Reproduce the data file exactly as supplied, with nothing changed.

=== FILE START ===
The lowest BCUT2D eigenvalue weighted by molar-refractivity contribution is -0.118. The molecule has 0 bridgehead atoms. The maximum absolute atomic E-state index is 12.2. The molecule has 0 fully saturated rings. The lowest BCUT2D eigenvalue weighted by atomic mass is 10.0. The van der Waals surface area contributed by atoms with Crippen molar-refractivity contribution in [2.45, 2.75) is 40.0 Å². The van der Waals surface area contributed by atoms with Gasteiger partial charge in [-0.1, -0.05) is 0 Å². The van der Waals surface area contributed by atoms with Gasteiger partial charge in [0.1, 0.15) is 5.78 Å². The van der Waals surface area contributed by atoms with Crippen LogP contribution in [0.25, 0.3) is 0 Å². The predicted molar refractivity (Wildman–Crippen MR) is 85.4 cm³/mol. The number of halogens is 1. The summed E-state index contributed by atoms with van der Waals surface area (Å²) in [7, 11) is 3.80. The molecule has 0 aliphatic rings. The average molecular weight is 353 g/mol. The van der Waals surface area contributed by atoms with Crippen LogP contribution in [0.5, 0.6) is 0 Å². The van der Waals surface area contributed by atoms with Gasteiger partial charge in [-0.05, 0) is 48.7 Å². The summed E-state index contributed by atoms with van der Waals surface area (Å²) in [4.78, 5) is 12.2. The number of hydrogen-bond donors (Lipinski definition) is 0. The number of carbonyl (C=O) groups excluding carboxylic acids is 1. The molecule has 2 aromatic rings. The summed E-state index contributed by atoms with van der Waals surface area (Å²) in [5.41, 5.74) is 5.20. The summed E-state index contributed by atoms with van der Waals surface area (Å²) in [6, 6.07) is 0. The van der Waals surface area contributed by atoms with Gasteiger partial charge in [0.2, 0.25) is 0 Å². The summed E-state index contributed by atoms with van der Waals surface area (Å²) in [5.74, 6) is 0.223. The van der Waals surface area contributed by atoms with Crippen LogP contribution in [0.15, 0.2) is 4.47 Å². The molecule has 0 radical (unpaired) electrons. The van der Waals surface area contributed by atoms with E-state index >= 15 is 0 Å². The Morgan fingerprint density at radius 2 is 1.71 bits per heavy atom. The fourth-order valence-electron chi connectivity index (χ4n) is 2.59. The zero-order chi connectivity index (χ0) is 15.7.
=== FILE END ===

The lowest BCUT2D eigenvalue weighted by molar-refractivity contribution is -0.118. The molecule has 0 bridgehead atoms. The maximum absolute atomic E-state index is 12.2. The molecule has 0 fully saturated rings. The lowest BCUT2D eigenvalue weighted by atomic mass is 10.0. The van der Waals surface area contributed by atoms with Crippen molar-refractivity contribution in [2.45, 2.75) is 40.0 Å². The van der Waals surface area contributed by atoms with Gasteiger partial charge in [-0.1, -0.05) is 0 Å². The van der Waals surface area contributed by atoms with Gasteiger partial charge in [0.1, 0.15) is 5.78 Å². The van der Waals surface area contributed by atoms with Crippen LogP contribution in [0.25, 0.3) is 0 Å². The predicted molar refractivity (Wildman–Crippen MR) is 85.4 cm³/mol. The number of halogens is 1. The summed E-state index contributed by atoms with van der Waals surface area (Å²) in [7, 11) is 3.80. The molecule has 0 aliphatic rings. The average molecular weight is 353 g/mol. The van der Waals surface area contributed by atoms with Crippen LogP contribution in [0.5, 0.6) is 0 Å². The van der Waals surface area contributed by atoms with Gasteiger partial charge in [-0.05, 0) is 48.7 Å². The summed E-state index contributed by atoms with van der Waals surface area (Å²) in [4.78, 5) is 12.2. The number of hydrogen-bond donors (Lipinski definition) is 0. The number of carbonyl (C=O) groups excluding carboxylic acids is 1. The molecule has 2 aromatic rings. The summed E-state index contributed by atoms with van der Waals surface area (Å²) in [5.41, 5.74) is 5.20. The summed E-state index contributed by atoms with van der Waals surface area (Å²) in [6, 6.07) is 0. The van der Waals surface area contributed by atoms with Gasteiger partial charge in [0.2, 0.25) is 0 Å². The summed E-state index contributed by atoms with van der Waals surface area (Å²) in [5.74, 6) is 0.223. The van der Waals surface area contributed by atoms with Crippen LogP contribution in [0.15, 0.2) is 4.47 Å². The molecule has 0 radical (unpaired) electrons. The van der Waals surface area contributed by atoms with E-state index >= 15 is 0 Å². The Morgan fingerprint density at radius 2 is 1.71 bits per heavy atom. The fourth-order valence-electron chi connectivity index (χ4n) is 2.59. The zero-order chi connectivity index (χ0) is 15.7.